Most of Lublin’s residents lay fast asleep, yet its venerable rabbi hardly noticed the time. Rabbi Shlomo Luria sat in one of the synagogues, immersed in Torah study, his gaze rarely moving from the book in front of him. The absolute silence of the past few hours was suddenly interrupted by a faint noise. Rabbi Shlomo paused his learning and listened, trying to place it. Although soft and mellow, he quickly recognized it as the sound of Torah learning emanating from the floor below, a thought which caused Rabbi Shlomo to sit up a little straighter.

Under the synagogue was the small store where Reb Avraham Kashi sold the townspeople vegetables and buckwheat (kasha), earning him the Kashi moniker. Reb Avraham was known to be a kind but a simple and almost illiterate Jew, barely able to follow the prayers or read Tehillim.

Rabbi Shlomo walked over to the open window, where he was able to discern that it was indeed Reb Avraham’s voice, explaining the text with such startling clarity that the Talmudic complexities unraveled almost effortlessly. For several minutes, Rabbi Shlomo remained transfixed by the window, savoring the fact that unbeknownst to anyone in Lublin, a rare genius was holed up beneath the synagogue.

Soon after morning prayers, Rabbi Shlomo requested that Reb Avraham appear before him. “I called you here because of a difficulty that arose during my studies. I myself failed to find an answer, so I’m hoping you can help me.”

“Is this a joke?” frowned Reb Avraham. “It’s useless to seek such answers from a simpleton like me.”

Rabbi Shlomo tried to convince him to drop the veil of ignorance, but Reb Avraham squirmed, dismissing the suggestion as laughable. But Rabbi Shlomo would not be deterred. He continued to urge until Reb Avraham hung his head and agreed to take a look. Rabbi Shlomo slid the Gemara over. After reluctantly skimming through the text, Reb Avraham looked up and offered a novel explanation. Rabbi Shlomo immediately countered it, and the two debated for a while, elaborating, clarifying, and distilling until they reached a mutually satisfactory conclusion.

Though the exchange left Rabbi Shlomo beaming, it very much worried Reb Avraham. His secret was no longer his alone. He pleaded with Rabbi Shlomo not to reveal it, and Rabbi Shlomo agreed, although his heart ached to see such a rare scholar groveling away his days as a buckwheat vendor.

But true to his word, their secret endured throughout the ensuing years. Every so often, the pair would convene late at night to study together, their relationship never extending beyond that. Shortly before his death, Rabbi Shlomo drafted a will, and when the time came, the elders of Lublin opened it and discovered his recommended successor: Reb Avraham Kashi, the buckwheat vendor.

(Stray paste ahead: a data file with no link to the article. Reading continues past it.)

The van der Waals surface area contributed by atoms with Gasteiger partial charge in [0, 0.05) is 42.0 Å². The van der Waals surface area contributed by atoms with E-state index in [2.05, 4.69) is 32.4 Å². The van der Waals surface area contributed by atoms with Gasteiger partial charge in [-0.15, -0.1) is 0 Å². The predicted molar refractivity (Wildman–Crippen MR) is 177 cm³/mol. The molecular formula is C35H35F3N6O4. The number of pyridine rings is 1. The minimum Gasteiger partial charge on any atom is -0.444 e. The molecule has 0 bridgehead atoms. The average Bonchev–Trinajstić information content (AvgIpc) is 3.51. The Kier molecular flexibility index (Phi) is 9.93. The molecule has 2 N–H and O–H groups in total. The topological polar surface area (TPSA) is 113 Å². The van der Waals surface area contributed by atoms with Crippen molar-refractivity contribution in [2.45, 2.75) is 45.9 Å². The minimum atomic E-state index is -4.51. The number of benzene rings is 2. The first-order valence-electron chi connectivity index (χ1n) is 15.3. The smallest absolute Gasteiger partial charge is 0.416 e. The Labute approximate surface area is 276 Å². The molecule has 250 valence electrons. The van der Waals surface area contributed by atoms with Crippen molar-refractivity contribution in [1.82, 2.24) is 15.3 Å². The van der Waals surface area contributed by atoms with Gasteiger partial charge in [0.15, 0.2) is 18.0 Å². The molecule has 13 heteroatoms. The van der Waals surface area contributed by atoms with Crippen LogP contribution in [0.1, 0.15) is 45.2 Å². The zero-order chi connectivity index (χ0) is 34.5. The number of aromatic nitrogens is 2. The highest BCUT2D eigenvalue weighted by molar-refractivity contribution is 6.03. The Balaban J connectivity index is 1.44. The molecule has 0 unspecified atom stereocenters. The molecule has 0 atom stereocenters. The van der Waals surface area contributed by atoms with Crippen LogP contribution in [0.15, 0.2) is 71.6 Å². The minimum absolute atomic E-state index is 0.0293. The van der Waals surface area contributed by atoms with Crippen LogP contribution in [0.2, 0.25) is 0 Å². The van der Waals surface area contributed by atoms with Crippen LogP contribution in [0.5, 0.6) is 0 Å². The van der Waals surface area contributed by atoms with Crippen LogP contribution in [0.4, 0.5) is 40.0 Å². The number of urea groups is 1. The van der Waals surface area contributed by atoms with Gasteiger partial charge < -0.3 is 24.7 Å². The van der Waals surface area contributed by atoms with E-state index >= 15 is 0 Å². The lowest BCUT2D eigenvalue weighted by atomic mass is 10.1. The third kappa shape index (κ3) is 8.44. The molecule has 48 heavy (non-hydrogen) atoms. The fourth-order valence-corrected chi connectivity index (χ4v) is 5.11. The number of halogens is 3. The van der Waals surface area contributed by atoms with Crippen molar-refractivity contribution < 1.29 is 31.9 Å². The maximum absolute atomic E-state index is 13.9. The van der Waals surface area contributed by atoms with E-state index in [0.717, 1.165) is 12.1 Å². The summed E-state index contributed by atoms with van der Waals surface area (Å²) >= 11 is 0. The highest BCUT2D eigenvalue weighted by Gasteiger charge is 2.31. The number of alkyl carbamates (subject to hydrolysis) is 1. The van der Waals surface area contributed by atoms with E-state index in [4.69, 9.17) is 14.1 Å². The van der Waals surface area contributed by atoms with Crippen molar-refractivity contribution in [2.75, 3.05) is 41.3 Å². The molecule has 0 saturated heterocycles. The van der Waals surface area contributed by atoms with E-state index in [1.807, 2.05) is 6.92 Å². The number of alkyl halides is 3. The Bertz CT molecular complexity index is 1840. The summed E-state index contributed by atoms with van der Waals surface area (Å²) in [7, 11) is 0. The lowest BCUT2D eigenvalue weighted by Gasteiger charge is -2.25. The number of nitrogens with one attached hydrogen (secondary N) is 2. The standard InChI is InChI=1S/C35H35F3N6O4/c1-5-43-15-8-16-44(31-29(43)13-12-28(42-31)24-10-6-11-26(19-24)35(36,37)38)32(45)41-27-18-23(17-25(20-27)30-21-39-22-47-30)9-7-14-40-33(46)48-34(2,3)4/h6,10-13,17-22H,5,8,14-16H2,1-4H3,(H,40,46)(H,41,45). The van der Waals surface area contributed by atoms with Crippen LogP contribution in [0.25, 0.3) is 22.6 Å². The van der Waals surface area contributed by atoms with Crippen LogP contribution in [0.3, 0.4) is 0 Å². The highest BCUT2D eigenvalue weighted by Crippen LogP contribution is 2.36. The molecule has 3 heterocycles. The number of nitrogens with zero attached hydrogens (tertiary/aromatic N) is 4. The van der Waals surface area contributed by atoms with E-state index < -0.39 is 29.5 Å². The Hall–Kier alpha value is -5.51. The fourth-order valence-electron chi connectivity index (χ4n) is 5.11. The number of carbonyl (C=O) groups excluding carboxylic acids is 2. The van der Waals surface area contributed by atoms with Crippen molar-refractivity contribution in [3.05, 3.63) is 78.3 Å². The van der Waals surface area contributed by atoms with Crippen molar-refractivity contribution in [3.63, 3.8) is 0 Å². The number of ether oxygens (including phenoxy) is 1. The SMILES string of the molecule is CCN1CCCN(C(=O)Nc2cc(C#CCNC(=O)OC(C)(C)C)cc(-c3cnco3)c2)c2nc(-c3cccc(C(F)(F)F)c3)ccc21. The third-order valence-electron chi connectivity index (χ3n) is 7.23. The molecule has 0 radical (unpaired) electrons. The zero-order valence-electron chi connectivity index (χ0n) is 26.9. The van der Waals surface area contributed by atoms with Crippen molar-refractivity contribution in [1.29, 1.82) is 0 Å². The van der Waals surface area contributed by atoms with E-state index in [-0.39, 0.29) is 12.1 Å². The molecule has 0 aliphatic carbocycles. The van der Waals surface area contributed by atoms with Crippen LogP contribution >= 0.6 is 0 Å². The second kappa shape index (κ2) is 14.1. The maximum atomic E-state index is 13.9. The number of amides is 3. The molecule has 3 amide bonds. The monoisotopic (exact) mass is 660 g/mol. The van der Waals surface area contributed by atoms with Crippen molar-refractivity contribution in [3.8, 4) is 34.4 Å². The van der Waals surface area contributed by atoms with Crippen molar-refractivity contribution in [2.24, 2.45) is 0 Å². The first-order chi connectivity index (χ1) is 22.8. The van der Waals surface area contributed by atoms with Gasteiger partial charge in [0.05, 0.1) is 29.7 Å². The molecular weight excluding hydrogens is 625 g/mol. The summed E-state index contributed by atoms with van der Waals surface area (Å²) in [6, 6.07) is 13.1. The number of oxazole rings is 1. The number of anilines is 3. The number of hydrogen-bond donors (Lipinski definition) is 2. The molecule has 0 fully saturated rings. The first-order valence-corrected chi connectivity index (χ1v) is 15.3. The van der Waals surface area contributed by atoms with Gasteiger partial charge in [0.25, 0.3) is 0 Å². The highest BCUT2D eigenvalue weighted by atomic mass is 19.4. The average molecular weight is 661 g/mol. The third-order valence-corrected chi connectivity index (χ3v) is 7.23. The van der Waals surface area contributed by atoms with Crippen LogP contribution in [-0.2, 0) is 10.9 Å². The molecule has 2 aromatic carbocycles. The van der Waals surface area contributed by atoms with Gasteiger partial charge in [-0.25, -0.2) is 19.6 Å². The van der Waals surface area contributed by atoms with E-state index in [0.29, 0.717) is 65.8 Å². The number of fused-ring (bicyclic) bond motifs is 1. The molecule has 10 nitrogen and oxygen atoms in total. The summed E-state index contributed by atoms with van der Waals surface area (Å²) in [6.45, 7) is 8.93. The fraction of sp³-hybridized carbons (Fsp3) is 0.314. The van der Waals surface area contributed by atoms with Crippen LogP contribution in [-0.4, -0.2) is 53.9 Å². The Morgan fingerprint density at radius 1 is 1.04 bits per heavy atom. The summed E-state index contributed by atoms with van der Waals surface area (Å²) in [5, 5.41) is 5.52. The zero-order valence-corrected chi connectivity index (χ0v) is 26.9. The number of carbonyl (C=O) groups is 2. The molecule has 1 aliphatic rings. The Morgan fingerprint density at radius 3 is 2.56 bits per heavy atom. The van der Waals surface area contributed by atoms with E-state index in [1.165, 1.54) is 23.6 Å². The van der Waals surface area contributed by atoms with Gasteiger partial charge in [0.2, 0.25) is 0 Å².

Feeling completely lost, the elders approached Reb Avraham. Hoping for clarity, they informed him or their rabbi’s designation, but he merely shrugged, reaffirming he was just a simple Jew. Despite their confusion, they believed Rabbi Shlomo’s consideration for Lublin’s future held significant import, and they continued to press Reb Avraham until, to their immense relief, he agreed.

“My agreement is predicated upon three conditions,” he explained. “One—my salary will not come from the community’s funds as I intend to support myself. Two—rather than sitting together with all the notables at the front of the synagogue, I will continue using my seat among the common folk in the back. Three—You may call me moreinu (‘our master’) but I will not be addressed with the honorific, moreh moreinu (‘master of our masters’).”

Seeing no other choice, the elders accepted Reb Avraham’s conditions. With time, his wisdom and erudition became readily apparent, and the community invented creative ways to show respect to their leader, while still complying with his three conditions.

When Reb Avraham opened the store each morning, community members immediately purchased all of his stock to free up the rest of his day for the important matters of the community. Instead of moving his seat to the front of the synagogue, the rest of Lublin’s rabbis and lay leaders moved theirs back into the congregation, alongside his. Even the common honorific he had agreed to became unique, as all other rabbis were addressed as simply chaver (‘peer’).

Reb Avraham Kashi never grew accustomed to the honor shown him and carried himself as modestly as before. Before his death, he asked to be buried near the cemetery’s outskirts, beside his father, a simple and unlearned man. He also asked not to have a large structure built over his grave.

During death, as in life, his instructions were duly followed.

Adapted from Shem Hagedolim 1:76, as well as Sichat Hashavua #1444.